This research presents the concept of qcolonizing the imaginary, q a narrative, performative, and ideological process in which adult art makers circumscribe young people's cultural understandings through their use of material artifacts. This process is examined as it relates to historical and contemporary people, ideas, and events referenced or suggested by the artifacts. Specifically, five qsitesq where such colonization occurs---games, films, television, textbooks, and plays---are analyzed, and their possible effects on children's imagined play theorized. Within the sites, the ways in which multiple artifacts construct historical and contemporary scenarios for children, both semiotically and through the identities and ideologies they ask young people to adopt and/or embody, are considered. The research considers what can be meant by qembodimentq in these contexts, and how it manifests physically, ideologically, and relationally. Finally, this study considers implications of thinking about, teaching, and performing cultural identities in power contestation in terms of postcolonial and other critical understandings of material culture.Essentially, Dora is a aquot;helpful native, aquot; a guide whose purpose is to introduce her own language to outsiders, and to translate for them in unfamiliar contexts. But where does Dora aquot;live?aquot; What is the terrain the show guides the audience throughanbsp;...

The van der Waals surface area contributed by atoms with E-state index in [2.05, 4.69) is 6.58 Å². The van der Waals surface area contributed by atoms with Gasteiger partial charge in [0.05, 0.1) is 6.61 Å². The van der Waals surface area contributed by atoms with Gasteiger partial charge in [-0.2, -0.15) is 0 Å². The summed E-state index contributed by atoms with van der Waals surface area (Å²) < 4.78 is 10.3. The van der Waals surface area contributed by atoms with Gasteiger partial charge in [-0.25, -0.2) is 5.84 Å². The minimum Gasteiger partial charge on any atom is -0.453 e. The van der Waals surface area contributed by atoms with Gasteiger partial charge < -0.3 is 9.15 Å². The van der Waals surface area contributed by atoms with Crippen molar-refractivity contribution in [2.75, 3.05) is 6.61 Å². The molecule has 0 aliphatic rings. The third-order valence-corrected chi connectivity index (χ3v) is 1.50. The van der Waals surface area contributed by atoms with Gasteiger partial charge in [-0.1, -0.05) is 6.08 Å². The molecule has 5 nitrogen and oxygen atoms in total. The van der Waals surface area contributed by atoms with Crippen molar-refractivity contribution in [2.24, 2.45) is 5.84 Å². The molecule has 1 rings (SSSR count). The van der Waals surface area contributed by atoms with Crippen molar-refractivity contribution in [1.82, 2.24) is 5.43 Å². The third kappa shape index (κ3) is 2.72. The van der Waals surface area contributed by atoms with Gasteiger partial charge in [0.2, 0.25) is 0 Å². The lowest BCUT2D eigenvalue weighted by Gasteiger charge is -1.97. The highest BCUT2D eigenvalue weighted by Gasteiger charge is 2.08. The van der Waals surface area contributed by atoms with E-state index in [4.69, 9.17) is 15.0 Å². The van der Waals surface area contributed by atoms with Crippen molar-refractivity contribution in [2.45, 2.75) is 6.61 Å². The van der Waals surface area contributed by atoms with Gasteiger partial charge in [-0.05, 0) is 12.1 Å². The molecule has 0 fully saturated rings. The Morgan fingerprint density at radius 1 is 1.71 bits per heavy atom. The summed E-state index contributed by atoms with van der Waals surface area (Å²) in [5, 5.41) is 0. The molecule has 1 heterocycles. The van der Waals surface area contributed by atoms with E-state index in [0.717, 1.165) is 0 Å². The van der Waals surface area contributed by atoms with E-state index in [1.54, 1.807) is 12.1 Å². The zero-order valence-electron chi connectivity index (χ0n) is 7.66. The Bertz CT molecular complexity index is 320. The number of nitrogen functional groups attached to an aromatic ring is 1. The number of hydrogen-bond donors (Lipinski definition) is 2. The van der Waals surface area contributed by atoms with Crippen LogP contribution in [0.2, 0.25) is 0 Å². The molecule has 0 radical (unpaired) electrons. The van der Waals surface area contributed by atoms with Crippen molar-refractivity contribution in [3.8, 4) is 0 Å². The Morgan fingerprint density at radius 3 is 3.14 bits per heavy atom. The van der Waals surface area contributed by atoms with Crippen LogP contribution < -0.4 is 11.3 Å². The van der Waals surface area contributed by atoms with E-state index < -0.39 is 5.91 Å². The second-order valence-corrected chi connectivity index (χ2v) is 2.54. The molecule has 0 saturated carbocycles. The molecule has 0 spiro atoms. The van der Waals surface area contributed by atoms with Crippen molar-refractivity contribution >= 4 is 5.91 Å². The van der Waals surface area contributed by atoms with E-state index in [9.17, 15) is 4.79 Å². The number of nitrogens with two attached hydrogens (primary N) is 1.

|Title||:||Colonizing the Imaginary: Children's Embodiment of Cultural Narratives|
|Author||:||Andrew Rees Chappell|
|Publisher||:||ProQuest - 2008|